The Fourth Circuit Court of Appeals issued a stay on construction of portions of the Mountain Valley Pipeline (MVP) on Thursday following a suit by environmental groups and questions on construction timeline feasibility.
In question are waterways in West Virginia, specifically the Elk, Gauley, Greenbrier and Meadow rivers and whether pipeline construction can take place quickly enough for requirements in place in the pipeline permits.
Under a blanket permit called a nationwide permit 12, the U.S. Army Corps of Engineers, who oversees construction activities on major inland waterways, the pipeline was given 72 hours to complete river crossings.
That timeframe was called into question when environmental groups discovered correspondence between MVP and the Corps that called into question whether they could complete the task in the given time.
The stay, which will block construction in 591 streams and wetlands in the Mountain State is being cheered by environmental groups.
“It brings a sense of relief to see this pause button hit," said Angie Rosser, the executive director of the West Virginia Rivers coalition in a release. "What we’re seeing is that short-cuts and easy-outs just won’t work for this massive project. Already with MVP, we’re seeing its early construction causing problems for our waters. It’s encouraging that the court agrees a more intensive review of this permit is required before risking any further damage.”
That opinion is also shared by regional environmental groups.
“Putting the brakes on in-stream construction activity for the Mountain Valley Pipeline while the court performs its full review not only makes sense, it is also the only just outcome for communities directly impacted by this destructive project," said Peter Anderson, the Virginia program manager for Appalachian Voices.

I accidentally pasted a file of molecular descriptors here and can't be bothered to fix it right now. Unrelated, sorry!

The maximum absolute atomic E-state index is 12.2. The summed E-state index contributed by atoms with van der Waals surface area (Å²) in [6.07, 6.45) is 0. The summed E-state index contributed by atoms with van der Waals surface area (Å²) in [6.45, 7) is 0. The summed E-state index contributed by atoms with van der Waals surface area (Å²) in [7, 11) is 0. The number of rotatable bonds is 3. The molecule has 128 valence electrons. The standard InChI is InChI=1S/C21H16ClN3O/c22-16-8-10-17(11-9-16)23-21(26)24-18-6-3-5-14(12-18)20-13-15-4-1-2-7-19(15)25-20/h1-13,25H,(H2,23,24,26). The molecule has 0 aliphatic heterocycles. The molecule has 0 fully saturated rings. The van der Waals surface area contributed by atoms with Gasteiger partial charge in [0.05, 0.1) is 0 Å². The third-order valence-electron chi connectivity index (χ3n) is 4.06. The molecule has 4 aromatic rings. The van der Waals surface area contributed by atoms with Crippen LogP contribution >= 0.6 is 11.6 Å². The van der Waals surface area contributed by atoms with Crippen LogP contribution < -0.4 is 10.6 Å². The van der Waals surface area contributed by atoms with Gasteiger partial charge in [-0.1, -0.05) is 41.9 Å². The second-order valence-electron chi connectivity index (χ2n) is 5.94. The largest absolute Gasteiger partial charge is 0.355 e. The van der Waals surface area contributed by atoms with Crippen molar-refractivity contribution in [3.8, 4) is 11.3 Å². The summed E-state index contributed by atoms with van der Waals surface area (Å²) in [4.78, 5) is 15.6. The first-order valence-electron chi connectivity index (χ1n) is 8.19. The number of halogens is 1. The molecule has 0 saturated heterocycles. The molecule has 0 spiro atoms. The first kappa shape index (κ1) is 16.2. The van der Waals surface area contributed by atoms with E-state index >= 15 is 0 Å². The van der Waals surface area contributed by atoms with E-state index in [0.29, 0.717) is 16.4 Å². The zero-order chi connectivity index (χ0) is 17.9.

"MVP’s inability to cross rivers in compliance with the conditions of the permit is the most obvious — but certainly not the only — reason why blanket permits should not be used for projects of this size. An individual permit considering the full impact of constructing a 42-inch diameter pipeline through steep terrain and sensitive water bodies should be required.”
In court filings, attorneys representing MVP argued that a stay would cost the company $600 million and would delay the project by at least eight months.
West Virginia Governor Jim Justice also weighed in on the matter.
“As governor of this state and in conjunction with WVDEP, I can say without a shred of doubt that we will always do what is in the best interest of protecting the waters of this state and the health of its people," Justice said in a statement. "While the WVDEP is not a party to this lawsuit, we can say that this project is extremely important to West Virginia. This project represents thousands of jobs and millions of dollars being spent to benefit this state, not to mention the long term stability and boost the energy economy of this country will see as a result of this project’s completion."
While WVDEP was not directly involved in the lawsuit leading to the stay, its findings are what directly led to the stay.
While it is the Corps of Engineers that issues the nationwide permit 12, many of the details including the time period for river crossings are hammered out at the state level.
It was the WVDEP that settled the river crossing construction to 72 continuous hours.
WVDEP has also cited the pipeline four times due to various environmental infractions because of construction.
"I have been in contact with WVDEP leadership and they report that the builders of each segment of this pipeline work hard to protect the waters of this state, and they are doing a good job. While there have been violations that have resulted from the WVDEP’s inspection of this pipeline, these violations have been corrected quickly," Justice continued. "We will continue to monitor these proceedings closely to determine what role the state may play in expediting the construction of this pipeline. This project is vital to the energy future of the United States and we will do everything we can to ensure it is constructed in an environmentally sound manner.”
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